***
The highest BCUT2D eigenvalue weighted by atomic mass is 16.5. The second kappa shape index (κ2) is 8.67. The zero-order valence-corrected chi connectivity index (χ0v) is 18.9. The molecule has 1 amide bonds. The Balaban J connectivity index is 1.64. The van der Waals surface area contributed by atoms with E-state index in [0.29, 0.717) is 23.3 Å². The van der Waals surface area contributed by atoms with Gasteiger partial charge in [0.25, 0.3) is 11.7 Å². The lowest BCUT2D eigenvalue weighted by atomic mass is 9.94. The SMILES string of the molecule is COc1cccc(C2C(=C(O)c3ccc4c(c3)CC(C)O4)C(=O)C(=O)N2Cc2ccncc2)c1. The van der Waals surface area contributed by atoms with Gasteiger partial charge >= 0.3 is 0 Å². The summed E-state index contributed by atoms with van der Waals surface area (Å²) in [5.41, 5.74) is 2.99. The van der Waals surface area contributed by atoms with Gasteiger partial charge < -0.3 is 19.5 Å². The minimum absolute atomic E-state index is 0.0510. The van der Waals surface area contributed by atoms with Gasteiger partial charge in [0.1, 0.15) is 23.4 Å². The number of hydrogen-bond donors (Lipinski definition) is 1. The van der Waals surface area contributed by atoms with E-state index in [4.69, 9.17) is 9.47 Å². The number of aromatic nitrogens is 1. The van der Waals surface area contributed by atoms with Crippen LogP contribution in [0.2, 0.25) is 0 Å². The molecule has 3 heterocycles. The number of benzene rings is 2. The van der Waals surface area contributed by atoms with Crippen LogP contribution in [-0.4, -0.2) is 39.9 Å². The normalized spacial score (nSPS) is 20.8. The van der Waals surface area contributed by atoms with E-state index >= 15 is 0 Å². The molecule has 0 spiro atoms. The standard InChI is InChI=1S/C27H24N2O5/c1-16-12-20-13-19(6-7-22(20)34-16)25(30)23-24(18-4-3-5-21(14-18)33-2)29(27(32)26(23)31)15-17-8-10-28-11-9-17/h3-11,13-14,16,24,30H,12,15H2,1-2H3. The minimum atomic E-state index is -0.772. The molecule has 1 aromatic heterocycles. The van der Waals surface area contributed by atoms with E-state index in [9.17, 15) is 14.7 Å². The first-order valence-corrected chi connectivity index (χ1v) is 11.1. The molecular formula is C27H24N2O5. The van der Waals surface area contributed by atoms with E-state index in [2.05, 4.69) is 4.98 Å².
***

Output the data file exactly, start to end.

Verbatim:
The highest BCUT2D eigenvalue weighted by atomic mass is 16.5. The second kappa shape index (κ2) is 8.67. The zero-order valence-corrected chi connectivity index (χ0v) is 18.9. The molecule has 1 amide bonds. The Balaban J connectivity index is 1.64. The van der Waals surface area contributed by atoms with E-state index in [0.29, 0.717) is 23.3 Å². The van der Waals surface area contributed by atoms with Gasteiger partial charge in [0.25, 0.3) is 11.7 Å². The lowest BCUT2D eigenvalue weighted by atomic mass is 9.94. The SMILES string of the molecule is COc1cccc(C2C(=C(O)c3ccc4c(c3)CC(C)O4)C(=O)C(=O)N2Cc2ccncc2)c1. The van der Waals surface area contributed by atoms with Gasteiger partial charge >= 0.3 is 0 Å². The summed E-state index contributed by atoms with van der Waals surface area (Å²) in [5.41, 5.74) is 2.99. The van der Waals surface area contributed by atoms with Gasteiger partial charge < -0.3 is 19.5 Å². The minimum absolute atomic E-state index is 0.0510. The van der Waals surface area contributed by atoms with Gasteiger partial charge in [0.1, 0.15) is 23.4 Å². The number of hydrogen-bond donors (Lipinski definition) is 1. The van der Waals surface area contributed by atoms with E-state index in [4.69, 9.17) is 9.47 Å². The number of aromatic nitrogens is 1. The van der Waals surface area contributed by atoms with Crippen LogP contribution in [0.2, 0.25) is 0 Å². The molecule has 3 heterocycles. The number of benzene rings is 2. The van der Waals surface area contributed by atoms with Crippen LogP contribution in [-0.4, -0.2) is 39.9 Å². The normalized spacial score (nSPS) is 20.8. The van der Waals surface area contributed by atoms with E-state index >= 15 is 0 Å². The molecule has 0 spiro atoms. The standard InChI is InChI=1S/C27H24N2O5/c1-16-12-20-13-19(6-7-22(20)34-16)25(30)23-24(18-4-3-5-21(14-18)33-2)29(27(32)26(23)31)15-17-8-10-28-11-9-17/h3-11,13-14,16,24,30H,12,15H2,1-2H3. The minimum atomic E-state index is -0.772. The molecule has 1 aromatic heterocycles. The van der Waals surface area contributed by atoms with E-state index in [9.17, 15) is 14.7 Å². The first-order valence-corrected chi connectivity index (χ1v) is 11.1. The molecular formula is C27H24N2O5. The van der Waals surface area contributed by atoms with E-state index in [2.05, 4.69) is 4.98 Å².